I would say \$135/ft is in the ballpark for new construction of an average two story 3000 sqft house, using typical grade materials that you see in new subdivisions here in NJ. But that is for a whole house, where it's easier to make an overall comparison, because there is a lot in common. Even then, that number could probably drop to \$115 on the low end, or be taken to \$200+ by adding more tile, custom woodwork, high end appliances, energy efficient heating/cooling, special windows, high end plumbing fixtures, etc....
Now, since the bedroom in your example is all new, why isn't \$135 a good number? I'd say it's going to be higher than that because first it's a much smaller job than a whole new house. Second, it involves more work dealing with tieing it into the existing structure, as compared to starting with a clean slate.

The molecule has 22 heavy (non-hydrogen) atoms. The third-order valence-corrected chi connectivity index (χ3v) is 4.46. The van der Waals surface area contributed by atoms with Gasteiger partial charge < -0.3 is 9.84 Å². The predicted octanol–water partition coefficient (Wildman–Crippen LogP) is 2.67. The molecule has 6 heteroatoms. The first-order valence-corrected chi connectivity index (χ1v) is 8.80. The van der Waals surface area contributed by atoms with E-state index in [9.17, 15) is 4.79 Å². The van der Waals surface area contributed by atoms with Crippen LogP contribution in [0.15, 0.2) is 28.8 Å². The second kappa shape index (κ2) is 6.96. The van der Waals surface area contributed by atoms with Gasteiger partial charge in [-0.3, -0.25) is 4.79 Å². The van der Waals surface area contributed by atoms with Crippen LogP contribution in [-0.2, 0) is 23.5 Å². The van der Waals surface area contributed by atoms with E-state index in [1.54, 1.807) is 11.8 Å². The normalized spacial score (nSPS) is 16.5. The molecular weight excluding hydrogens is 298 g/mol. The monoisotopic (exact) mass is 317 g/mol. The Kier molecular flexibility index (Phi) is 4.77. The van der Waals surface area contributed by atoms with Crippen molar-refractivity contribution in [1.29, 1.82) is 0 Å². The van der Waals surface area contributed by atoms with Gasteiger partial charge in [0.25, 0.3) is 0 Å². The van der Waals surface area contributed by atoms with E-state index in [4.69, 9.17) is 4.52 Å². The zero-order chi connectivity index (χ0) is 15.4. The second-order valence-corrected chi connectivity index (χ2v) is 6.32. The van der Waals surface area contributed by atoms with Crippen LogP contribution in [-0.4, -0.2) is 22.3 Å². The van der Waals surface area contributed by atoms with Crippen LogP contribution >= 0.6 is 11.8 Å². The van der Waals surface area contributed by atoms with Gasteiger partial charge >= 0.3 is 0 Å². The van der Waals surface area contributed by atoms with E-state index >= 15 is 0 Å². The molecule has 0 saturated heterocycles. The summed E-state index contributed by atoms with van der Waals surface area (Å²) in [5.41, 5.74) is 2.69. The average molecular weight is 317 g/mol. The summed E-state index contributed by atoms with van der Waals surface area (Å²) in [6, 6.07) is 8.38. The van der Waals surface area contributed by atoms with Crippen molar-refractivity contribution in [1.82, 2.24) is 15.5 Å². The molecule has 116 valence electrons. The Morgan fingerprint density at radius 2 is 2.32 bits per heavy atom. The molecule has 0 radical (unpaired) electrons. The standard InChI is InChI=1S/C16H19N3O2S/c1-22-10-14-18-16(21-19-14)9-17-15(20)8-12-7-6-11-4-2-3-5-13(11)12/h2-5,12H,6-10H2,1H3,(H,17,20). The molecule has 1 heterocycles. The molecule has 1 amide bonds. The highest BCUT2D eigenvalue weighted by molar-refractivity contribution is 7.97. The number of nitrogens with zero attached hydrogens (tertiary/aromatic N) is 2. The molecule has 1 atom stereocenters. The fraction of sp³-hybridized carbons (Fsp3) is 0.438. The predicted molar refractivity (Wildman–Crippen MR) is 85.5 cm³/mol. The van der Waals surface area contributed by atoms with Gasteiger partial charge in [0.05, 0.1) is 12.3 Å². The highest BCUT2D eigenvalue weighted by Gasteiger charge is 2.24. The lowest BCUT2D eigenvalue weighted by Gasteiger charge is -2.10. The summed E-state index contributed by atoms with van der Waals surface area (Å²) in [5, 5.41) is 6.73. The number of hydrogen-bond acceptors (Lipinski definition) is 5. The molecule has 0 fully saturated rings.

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• posted on December 9, 2006, 5:45 pm
marson wrote:

If you think a bedroom does not require appliances you have never met my girlfriend.
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<%-name%>
• posted on December 10, 2006, 4:56 pm
snipped-for-privacy@juno.com wrote:

Well that only goes to the fact you might not being doing what you should be doing.
--
"You can lead them to LINUX
but you can\'t make them THINK"
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<%-name%>
• posted on December 9, 2006, 3:47 pm